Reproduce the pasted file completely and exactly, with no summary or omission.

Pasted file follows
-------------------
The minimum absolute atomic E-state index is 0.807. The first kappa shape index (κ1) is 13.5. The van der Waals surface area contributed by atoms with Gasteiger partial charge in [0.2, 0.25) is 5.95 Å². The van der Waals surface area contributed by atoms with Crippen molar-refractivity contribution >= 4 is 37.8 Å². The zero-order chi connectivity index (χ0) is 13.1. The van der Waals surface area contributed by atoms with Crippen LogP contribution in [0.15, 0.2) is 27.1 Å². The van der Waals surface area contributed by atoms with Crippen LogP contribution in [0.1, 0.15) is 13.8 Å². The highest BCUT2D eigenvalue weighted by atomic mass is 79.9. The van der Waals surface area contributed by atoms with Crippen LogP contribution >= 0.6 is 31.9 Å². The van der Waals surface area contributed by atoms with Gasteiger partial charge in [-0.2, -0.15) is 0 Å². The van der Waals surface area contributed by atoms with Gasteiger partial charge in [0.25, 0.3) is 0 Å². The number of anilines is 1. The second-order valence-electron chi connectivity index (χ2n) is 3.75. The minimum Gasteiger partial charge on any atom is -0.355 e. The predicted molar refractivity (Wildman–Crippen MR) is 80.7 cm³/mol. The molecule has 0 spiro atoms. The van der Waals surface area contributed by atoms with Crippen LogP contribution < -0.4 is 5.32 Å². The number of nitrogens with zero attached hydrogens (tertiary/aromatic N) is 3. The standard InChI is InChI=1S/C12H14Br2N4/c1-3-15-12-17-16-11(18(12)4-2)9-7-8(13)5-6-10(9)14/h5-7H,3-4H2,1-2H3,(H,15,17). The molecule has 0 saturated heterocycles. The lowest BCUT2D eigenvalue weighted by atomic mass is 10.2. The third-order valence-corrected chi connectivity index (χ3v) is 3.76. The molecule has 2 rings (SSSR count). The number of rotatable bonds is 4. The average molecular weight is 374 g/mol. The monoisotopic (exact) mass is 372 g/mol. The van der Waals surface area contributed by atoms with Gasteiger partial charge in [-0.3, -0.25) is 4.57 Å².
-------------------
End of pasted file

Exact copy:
The minimum absolute atomic E-state index is 0.807. The first kappa shape index (κ1) is 13.5. The van der Waals surface area contributed by atoms with Gasteiger partial charge in [0.2, 0.25) is 5.95 Å². The van der Waals surface area contributed by atoms with Crippen molar-refractivity contribution >= 4 is 37.8 Å². The zero-order chi connectivity index (χ0) is 13.1. The van der Waals surface area contributed by atoms with Crippen LogP contribution in [0.15, 0.2) is 27.1 Å². The van der Waals surface area contributed by atoms with Crippen LogP contribution in [0.1, 0.15) is 13.8 Å². The highest BCUT2D eigenvalue weighted by atomic mass is 79.9. The van der Waals surface area contributed by atoms with Crippen LogP contribution >= 0.6 is 31.9 Å². The van der Waals surface area contributed by atoms with Gasteiger partial charge in [-0.2, -0.15) is 0 Å². The van der Waals surface area contributed by atoms with Gasteiger partial charge in [0.25, 0.3) is 0 Å². The number of anilines is 1. The second-order valence-electron chi connectivity index (χ2n) is 3.75. The minimum Gasteiger partial charge on any atom is -0.355 e. The predicted molar refractivity (Wildman–Crippen MR) is 80.7 cm³/mol. The molecule has 0 spiro atoms. The van der Waals surface area contributed by atoms with Crippen LogP contribution < -0.4 is 5.32 Å². The number of nitrogens with zero attached hydrogens (tertiary/aromatic N) is 3. The standard InChI is InChI=1S/C12H14Br2N4/c1-3-15-12-17-16-11(18(12)4-2)9-7-8(13)5-6-10(9)14/h5-7H,3-4H2,1-2H3,(H,15,17). The molecule has 0 saturated heterocycles. The lowest BCUT2D eigenvalue weighted by atomic mass is 10.2. The third-order valence-corrected chi connectivity index (χ3v) is 3.76. The molecule has 2 rings (SSSR count). The number of rotatable bonds is 4. The average molecular weight is 374 g/mol. The monoisotopic (exact) mass is 372 g/mol. The van der Waals surface area contributed by atoms with Gasteiger partial charge in [-0.3, -0.25) is 4.57 Å².